Based on these considerations, we will express the enzyme BSH in the well-characterized probiotic strain Lactococcus lactis to hydrolyse primary bile acids in the intestine, promoting the production of the more benefitial secondary bile acids. Check out more details on our design page.
Aim: to regulate the bile acid composition in the intestine by expressing bile salt hydrolase (BSH) in an engineered probiotic strain.
Since this strain is to operate in the small intestine, we chose the well-characterized and widely used Lactococcus lactis MG1363 as our chassis microbe.
Regulating bile acid composition
Target gene: Lactobacillus BSH1/2
In fact, a lot of microbes are capable of producing enzymes that catalyse the hydrolysis of primary bile acids. We learned from existing literature that among these enzymes, BSH1 and BSH2 from Lactobacillus salivarius have been successfully expressed in L.lactis and was shown to function well. There are also ample data on their properties and activity assays. Therefore, these two enzymes are the finalists for our design.
Plasmid backbone: pMG36e
Since our engineered probiotics are to be used in IBD treatment as prescribed drugs instead of dietary supplements, we deem it unnecessary to incorporate conditional promoters into our design. We therefore used the constitutive expression plasmid pMG36e as the backbone. Also, pMG36e is a transfer plasmid that can replicate in both E.coli and L.lactis, which saved us a lot of trouble in transformation.
We have conducted the follow experiments to implement our design:
Cloning BSH1/2 onto pMG36e backbone;
Amplification of recombinant plasmid in E.coli;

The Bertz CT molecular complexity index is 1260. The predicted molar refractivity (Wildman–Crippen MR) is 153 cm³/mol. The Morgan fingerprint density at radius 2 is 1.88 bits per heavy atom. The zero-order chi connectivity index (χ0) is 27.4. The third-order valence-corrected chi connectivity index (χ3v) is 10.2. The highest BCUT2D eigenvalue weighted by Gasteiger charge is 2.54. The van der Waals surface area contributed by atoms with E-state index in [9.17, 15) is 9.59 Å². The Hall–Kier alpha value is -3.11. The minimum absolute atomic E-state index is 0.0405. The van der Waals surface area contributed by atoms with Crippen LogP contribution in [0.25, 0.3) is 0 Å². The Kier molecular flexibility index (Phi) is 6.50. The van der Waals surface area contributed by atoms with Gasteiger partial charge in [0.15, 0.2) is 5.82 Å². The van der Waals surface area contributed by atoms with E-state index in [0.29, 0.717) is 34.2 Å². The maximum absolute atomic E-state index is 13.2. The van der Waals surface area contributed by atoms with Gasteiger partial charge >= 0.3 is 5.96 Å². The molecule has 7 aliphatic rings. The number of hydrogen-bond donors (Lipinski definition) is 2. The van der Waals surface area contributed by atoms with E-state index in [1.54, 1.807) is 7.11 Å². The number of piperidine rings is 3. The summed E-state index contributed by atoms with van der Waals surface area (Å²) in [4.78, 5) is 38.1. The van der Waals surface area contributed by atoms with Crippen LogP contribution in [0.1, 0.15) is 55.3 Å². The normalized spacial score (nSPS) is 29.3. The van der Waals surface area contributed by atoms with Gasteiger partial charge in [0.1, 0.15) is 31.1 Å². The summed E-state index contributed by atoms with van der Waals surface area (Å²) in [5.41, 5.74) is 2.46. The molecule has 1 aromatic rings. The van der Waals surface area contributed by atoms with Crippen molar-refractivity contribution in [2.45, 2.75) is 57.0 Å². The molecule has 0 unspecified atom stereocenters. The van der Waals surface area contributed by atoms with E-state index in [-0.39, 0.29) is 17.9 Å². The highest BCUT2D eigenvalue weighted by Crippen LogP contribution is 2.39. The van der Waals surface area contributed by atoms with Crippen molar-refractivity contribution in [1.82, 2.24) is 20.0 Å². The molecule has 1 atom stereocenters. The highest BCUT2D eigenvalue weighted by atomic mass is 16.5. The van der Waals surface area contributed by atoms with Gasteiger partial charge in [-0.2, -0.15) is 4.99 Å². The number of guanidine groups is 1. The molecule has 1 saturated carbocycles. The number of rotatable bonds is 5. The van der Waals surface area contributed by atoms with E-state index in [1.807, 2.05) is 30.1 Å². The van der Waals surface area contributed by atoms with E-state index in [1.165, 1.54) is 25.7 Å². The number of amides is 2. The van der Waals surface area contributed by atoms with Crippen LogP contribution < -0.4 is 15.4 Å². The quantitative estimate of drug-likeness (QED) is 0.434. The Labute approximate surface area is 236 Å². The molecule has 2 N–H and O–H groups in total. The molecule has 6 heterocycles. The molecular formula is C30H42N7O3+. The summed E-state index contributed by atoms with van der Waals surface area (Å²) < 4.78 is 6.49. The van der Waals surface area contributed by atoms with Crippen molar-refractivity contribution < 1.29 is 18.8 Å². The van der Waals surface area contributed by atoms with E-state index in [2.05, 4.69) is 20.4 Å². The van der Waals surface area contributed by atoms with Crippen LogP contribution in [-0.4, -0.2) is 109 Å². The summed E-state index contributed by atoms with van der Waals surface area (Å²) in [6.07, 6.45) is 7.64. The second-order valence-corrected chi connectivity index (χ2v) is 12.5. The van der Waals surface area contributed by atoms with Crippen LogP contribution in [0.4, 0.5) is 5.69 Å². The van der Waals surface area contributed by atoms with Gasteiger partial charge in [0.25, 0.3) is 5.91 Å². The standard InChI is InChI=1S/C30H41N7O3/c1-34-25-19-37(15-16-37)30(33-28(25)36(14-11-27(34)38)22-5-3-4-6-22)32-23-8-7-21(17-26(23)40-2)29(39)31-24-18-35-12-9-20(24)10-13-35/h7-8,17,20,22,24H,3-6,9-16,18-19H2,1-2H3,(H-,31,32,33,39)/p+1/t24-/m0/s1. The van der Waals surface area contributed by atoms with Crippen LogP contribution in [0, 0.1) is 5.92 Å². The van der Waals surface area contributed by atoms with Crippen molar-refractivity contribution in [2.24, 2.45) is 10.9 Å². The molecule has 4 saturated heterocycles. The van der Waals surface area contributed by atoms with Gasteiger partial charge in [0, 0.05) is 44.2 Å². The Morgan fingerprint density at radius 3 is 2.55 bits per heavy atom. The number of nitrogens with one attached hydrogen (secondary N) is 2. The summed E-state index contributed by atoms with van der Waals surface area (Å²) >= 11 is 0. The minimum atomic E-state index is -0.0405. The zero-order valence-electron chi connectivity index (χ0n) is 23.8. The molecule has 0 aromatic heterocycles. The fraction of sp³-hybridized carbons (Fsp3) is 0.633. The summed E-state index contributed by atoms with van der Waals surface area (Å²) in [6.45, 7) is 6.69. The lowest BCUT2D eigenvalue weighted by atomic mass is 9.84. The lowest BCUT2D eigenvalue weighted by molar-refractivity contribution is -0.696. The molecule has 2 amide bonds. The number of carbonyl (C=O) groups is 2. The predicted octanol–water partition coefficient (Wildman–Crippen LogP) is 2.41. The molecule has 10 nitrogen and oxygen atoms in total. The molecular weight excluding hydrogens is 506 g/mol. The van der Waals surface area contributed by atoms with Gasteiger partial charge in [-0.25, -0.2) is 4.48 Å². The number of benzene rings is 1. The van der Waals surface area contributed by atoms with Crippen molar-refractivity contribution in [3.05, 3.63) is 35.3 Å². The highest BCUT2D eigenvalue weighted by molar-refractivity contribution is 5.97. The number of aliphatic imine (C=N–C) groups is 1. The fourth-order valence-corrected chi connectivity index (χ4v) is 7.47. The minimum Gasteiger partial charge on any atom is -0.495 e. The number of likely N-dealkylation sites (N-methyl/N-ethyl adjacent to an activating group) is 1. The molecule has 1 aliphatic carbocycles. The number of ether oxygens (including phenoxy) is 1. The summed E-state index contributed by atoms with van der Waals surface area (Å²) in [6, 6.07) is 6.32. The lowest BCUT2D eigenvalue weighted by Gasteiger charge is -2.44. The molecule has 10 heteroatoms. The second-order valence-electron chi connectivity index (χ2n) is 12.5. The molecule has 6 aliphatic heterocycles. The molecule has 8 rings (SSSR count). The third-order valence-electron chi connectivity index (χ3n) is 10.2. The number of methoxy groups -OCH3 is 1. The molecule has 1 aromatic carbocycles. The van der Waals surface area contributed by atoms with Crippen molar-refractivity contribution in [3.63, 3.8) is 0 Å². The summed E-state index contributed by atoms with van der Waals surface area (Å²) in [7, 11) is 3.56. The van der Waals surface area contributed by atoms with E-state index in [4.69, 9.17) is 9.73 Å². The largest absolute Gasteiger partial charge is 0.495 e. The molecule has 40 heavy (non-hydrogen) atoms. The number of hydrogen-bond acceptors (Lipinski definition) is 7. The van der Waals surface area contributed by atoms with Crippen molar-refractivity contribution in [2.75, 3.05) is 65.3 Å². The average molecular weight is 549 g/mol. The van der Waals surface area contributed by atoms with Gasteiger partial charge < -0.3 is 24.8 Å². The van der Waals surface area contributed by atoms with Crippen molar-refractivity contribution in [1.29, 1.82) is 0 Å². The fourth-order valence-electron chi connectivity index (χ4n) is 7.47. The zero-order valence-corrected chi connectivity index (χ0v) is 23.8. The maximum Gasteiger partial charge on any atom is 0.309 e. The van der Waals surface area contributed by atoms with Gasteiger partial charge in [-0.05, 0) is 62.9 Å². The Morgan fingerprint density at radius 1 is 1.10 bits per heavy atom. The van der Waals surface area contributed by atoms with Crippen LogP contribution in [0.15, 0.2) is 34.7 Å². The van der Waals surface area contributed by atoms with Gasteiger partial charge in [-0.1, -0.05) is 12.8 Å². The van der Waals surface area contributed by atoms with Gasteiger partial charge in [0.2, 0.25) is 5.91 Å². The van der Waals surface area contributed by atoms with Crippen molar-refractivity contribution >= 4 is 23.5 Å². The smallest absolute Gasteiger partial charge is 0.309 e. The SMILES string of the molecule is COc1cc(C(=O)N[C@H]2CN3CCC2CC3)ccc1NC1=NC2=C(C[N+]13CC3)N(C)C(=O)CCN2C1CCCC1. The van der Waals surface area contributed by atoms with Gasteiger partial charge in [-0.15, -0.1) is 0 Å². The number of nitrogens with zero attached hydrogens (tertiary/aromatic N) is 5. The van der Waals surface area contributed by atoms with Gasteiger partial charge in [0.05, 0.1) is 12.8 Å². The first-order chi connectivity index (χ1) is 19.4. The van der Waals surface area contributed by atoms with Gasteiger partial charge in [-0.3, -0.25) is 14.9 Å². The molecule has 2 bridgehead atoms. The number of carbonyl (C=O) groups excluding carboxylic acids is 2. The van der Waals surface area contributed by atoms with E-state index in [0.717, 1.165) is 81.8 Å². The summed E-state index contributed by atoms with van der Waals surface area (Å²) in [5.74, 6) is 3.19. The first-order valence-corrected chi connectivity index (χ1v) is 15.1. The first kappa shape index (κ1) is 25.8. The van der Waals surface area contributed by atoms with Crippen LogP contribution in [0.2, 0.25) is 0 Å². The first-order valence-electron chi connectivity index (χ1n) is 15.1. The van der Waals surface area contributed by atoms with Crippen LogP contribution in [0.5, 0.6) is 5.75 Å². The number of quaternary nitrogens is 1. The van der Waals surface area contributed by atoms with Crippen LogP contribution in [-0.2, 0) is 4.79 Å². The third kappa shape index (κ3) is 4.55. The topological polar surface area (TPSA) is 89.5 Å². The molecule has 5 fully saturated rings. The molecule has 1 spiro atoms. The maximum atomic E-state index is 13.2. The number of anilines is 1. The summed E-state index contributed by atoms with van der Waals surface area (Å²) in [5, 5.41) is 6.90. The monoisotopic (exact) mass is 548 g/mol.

Transformation into L.lactis by electroporation;
Assessment of BSH activity;
Check out the results page for experiment data and specific details.
Increasing colonization ability
Metabolic regulation is a long-term process. Therefore, it would be desirable if our engineered strain can stably stay in the gut over a period of time. Inspired by a recent paper on Nature Communication, we decided to express the Listeria adhesion protein (LAP) from the non-pathogenic Listeria innocua in our engineered strain.
LAP interacts with Hsp60 on the apical surface of intestinal epithelial cells. It has been shown that probiotics expressing LAP exhibit increased adhesion on epithelial cells. We hope, therefore, that this protein can help our engineered L.lactis colonize the intestine.
Fig.2 L.lactis containing LAP competitively bind on epithelial cells.
We are introducing LAP into our L.lactis in a similar way as BSH, by expressing it on a second copy of pMG36e. Check out the results page for experiment data and specific details.
To help us understand the behaviour of engineered L.lactis in the intestine, we made a mathematical simulation, taking both engineered and original L.lactis in the gut into consideration. Check out the modelling page for specific details.